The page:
Snow blower maintenance for winter

Since you already have your snow blower out of storage, maximize the task by completing a few other maintenance checks that will help ensure strong operation all winter long.

​Everyday snow blow​​​er maintenance

  • Check that all nuts, bolts and screws are present and tight
  • Check the tire pressures
  • Check the engine oil level

Lubricating a snow b​lower tractor

Before lubricating the snow blower tractor, or the inside of the snow blower, drain the fuel from the fuel tank and the carburetor, tipping the unit onto its housing and remove the bottom cover. Click here to watch the video that shows much of this procedure.

  • Apply a thin layer of grease to the gears and the hex shaft
  • Apply a thin layer of oil to the chains
  • Remove the wheels and lubricate the axles

If rust is present on the axle shafts, remove it with sandpaper and wipe clean with a thin layer of oil and a rag.

Lubricating a sno​w blower

  • Pump grease into the fittings on the auger shaft and rotate the augers by hand

Snow blower engine ma​intenance

  • Change your snow blower engine oil regularly according to the maintenance schedule in its engine manual and with the correct oil weight and volume listed. Click here to watch how to change the oil in an Ariens snow blower.
  • Check the spark plug as scheduled and replace as necessary.​

Fuel to use in a snow b​​​lower

As we talked about earlier, outdoor power equipment today is especially sensitive to the fuel that feeds it for two reasons. We can't stress enough how important it is to be aware of the fuel you're putting into your outdoor power equipment. Inexperience and lack of awareness with fuel-related issues could lead to problems and frustration, but knowing about these issues and getting in front of them will give you a better chance of going through the season without any issues. Continue reading to learn what you need to know about gasoline.

​Ethanol-blended fuels in snow blowers

Arounds 20 years ago, ethanol blends started quietly mixing into the gasoline at gas stations. For the most part, construction of small engines stayed the same, but the fuel put in them was different. This is fine if you're pumping E10, which is a weaker, 90% gasoline / 10% ethanol fuel blend, but anything greater, such as E15, E20 etc., can do serious harm to a snow blower or lawn mower engine. That's not just our engines – that's engines across the board of the outdoor power equipment industry. This certainly doesn't mean the sky is crashing down, but it requires greater awareness when filling up at the pump.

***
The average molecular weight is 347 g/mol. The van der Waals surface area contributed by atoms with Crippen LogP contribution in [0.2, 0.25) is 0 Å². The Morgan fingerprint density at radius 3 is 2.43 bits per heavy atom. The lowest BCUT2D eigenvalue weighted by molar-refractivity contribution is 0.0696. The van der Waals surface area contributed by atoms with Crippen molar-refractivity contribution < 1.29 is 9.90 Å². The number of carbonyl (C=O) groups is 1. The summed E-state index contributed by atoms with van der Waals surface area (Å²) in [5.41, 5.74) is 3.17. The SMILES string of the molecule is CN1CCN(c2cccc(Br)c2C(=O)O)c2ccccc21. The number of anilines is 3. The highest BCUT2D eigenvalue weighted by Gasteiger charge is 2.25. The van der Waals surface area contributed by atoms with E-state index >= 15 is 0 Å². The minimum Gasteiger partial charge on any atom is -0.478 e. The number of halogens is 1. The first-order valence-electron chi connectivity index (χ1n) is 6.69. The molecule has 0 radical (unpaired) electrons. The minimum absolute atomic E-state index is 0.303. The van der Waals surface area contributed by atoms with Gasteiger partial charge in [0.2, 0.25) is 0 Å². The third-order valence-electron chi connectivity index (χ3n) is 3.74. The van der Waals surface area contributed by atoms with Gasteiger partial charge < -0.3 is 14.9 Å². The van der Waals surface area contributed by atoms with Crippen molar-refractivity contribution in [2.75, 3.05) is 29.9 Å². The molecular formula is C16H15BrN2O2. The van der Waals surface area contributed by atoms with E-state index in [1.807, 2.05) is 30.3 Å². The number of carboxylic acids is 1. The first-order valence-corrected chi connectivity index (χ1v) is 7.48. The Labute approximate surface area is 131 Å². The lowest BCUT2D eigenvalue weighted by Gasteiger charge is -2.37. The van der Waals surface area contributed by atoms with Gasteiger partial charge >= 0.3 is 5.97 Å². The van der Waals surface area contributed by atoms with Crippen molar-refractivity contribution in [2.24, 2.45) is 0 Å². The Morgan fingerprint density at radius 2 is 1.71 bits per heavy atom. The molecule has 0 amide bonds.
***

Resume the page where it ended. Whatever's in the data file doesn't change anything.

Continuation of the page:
Stay away from single-source pumps at gas stations. These are pumps that use one single hose to pump a variety of fuel types. Avoid these if possible because their hoses can hold high volumes of fuel selected by the last person to use that pump. Did they use 100% gasoline, or did they use an ethanol blend? You'll never know, and because of that, you risk adding an unacceptable fuel blend to your power equipment when using that pump.​

Know you're always in the best shape pumping E10 or 100% gasoline from a hose that's dedicated to that type of fuel.

Stabilizing snow blo​wer gasoline

Gasoline doesn't stay fresh forever. In fact, gasoline can deteriorate in as little as two weeks from the time it was pumped into a fuel container. Fuel that goes bad is less efficient and could deteriorate so much that it clogs the fuel lines. And though putting your snow blower into storage is a long time away, always add fuel stabilizer to a snow blower fuel tank or to portable fuel tanks used to fill your snow blower tank during the season. Reason for this is because you don't know how often or how little that fuel will be used up. Could be a month where it snows every other day, or January could be dry as a bone. If that's the case, having stabilized gasoline in all your winter fuels provides the assurance that the fuel is fresh, greatly reducing the possibility for engine issues that arise from using bad fuel.

Snow blower fuel stabilizer

To protect the reliability of your Ariens snow blower, always add a quality fuel stabilizer or an ethanol treatment to each fresh tank of fuel. That's the external fuel tanks in your garage or the fresh fuel that was just poured into your snow blower fuel tank. Just remember that bad fuel can't be rejuvenated. The only way to keep fuel fresh is by adding stabilizer right after it's pumped.

For more details on snow blower storage and adjustments, maintenance and more, subscribe to the Ariens channel on YouTube.​

Recent Posts

Archives

or